June 02, 2017
Penn State announced new restrictions on its Greek community Friday, saying it would take control of all fraternity and sorority misconduct and revoke its recognition of those whose hazing puts a student in harm's way.
Another series of regulations introduced earlier this year is also being made permanent, the university stated.
The announcement augments the school's effort to tighten its grip on the Greek community there following the widely publicized death of a student who fell down a flight of stairs at a fraternity party in February.
Timothy Piazza, a 19-year-old sophomore engineering student at the school, died two days after he suffered a collapsed lung, ruptured spleen and a traumatic brain injury during a pledge event at Penn State's Beta Theta Pi fraternity chapter.
Eighteen Penn State students face charges – eight for involuntary manslaughter, aggravated assault, reckless endangerment and hazing, among other charges; four for reckless endangerment, hazing and related offenses; and six for evidence tampering.
Prosecutors say Piazza was involved in heavy drinking that night fueled by a hazing ritual, and that the brothers at the fraternity did not call 911 until 12 hours after Piazza's fall.
The university has since permanently banned Beta Theta Pi, which faces its own charges that include involuntary manslaughter and hazing.
The university proposed its new restrictions at Friday's board of trustees meeting.
Prior to the meeting, Piazza's parents, James and Evelyn Piazza, wrote a letter to the board of trustees in which they said, "Our son died on your watch because of ignorance and denial by Penn State," according to ABC News.
"Our University community continues to mourn the death of student Tim Piazza and again sends our deepest sympathies to the Pizza family," Penn State President Eric Barron said in a statement. "I am resolved to turn the pain and anguish radiating through our entire community into decisive action and reform."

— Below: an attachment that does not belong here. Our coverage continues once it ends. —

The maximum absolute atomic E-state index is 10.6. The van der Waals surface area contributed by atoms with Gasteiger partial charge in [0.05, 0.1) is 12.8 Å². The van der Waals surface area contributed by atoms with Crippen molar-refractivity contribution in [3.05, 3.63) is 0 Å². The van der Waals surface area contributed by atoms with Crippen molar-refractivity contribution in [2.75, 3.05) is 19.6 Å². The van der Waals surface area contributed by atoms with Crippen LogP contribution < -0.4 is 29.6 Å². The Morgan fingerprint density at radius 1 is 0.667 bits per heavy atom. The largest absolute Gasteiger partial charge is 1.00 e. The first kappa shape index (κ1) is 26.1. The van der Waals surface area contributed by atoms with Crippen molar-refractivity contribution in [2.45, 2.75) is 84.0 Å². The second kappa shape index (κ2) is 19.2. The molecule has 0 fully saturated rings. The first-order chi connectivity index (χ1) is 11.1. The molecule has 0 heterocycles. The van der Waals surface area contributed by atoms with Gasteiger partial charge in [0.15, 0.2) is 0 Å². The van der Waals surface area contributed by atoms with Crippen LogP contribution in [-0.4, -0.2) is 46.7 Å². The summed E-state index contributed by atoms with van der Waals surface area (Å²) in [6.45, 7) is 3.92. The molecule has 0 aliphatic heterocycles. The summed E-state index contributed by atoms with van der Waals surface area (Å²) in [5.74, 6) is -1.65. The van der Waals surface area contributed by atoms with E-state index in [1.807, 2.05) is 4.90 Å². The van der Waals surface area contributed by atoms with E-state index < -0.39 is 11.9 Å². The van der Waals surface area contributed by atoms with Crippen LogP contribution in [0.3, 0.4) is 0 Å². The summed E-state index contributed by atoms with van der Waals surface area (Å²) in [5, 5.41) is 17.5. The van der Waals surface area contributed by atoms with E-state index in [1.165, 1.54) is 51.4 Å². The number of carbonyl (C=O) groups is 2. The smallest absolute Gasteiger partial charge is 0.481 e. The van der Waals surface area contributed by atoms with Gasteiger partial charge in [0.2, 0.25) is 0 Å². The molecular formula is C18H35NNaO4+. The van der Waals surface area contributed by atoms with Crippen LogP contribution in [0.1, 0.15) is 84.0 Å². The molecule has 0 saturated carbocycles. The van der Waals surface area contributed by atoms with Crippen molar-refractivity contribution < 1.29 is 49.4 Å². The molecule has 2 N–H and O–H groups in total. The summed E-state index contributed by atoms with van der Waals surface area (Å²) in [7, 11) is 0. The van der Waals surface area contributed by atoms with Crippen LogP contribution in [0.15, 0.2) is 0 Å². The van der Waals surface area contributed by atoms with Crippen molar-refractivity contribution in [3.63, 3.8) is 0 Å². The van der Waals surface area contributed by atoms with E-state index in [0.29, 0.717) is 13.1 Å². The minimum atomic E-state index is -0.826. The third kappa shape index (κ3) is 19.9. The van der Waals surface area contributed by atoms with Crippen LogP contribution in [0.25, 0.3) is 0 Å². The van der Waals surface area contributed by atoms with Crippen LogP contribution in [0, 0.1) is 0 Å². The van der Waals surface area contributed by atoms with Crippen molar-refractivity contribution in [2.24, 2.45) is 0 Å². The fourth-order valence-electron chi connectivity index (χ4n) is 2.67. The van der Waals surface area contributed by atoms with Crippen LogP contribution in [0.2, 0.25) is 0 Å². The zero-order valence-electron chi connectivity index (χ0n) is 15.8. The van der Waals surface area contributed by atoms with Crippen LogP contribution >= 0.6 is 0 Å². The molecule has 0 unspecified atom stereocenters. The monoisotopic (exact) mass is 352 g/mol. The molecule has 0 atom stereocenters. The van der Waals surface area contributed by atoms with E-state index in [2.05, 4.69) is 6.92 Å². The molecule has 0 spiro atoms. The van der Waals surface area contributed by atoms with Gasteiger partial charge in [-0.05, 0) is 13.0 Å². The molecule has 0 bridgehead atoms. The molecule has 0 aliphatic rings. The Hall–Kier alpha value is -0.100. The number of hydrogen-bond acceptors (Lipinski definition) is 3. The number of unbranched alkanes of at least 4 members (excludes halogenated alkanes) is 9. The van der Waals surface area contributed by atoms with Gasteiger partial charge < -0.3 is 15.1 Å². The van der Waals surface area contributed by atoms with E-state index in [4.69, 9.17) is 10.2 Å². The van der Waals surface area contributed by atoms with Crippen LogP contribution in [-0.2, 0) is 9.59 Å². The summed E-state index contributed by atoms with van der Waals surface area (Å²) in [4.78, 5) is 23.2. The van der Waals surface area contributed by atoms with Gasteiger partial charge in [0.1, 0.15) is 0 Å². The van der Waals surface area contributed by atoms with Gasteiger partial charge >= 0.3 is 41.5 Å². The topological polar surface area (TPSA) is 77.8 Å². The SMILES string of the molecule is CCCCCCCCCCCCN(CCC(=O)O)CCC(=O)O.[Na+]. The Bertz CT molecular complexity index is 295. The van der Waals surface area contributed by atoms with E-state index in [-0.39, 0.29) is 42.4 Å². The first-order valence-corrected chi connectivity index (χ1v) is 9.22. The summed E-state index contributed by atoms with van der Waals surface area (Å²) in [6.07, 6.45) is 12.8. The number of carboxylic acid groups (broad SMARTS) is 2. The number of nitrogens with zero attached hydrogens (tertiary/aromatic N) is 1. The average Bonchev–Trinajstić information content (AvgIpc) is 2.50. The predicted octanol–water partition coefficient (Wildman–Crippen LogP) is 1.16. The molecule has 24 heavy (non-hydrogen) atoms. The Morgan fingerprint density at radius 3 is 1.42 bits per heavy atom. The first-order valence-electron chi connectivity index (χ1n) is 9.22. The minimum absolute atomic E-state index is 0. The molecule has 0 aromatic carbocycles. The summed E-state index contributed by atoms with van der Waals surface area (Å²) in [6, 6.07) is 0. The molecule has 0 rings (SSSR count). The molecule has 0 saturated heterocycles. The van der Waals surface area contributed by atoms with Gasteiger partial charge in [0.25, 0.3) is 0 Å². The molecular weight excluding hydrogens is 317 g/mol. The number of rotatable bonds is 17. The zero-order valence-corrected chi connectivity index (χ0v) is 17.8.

Those decisions also include implementing "strict social restrictions," university monitoring of social events, deferring the pledging process from the fall semester to the spring and mandating all Greek members to sign a relationship statement that "clarifies the respective rights and responsibilities of the university, the chapters and their respective members."
These add to sweeping restrictions announced in early March that were made permanent as of Friday, including a strongly enforced ban of underage drinking in chapter houses and "social events." Only beer and wine may be served (no kegs allowed), and only RAMP-certified servers can distribute drinks, officials said.
"These new safety and reform initiatives represent a significant departure from the Greek system’s broken self-governance model and indicate steps necessary to address the complex problems," Barron stated.
Barron is also set to appoint a Greek Response Team overseen by staff from a number of university departments. The group will work with local law enforcement, campus police and the surrounding neighborhoods in State College.
"The changes require significant shifts in the relationship among fraternities, sororities and the University,” Barron said.
Read the university's announcement in full here.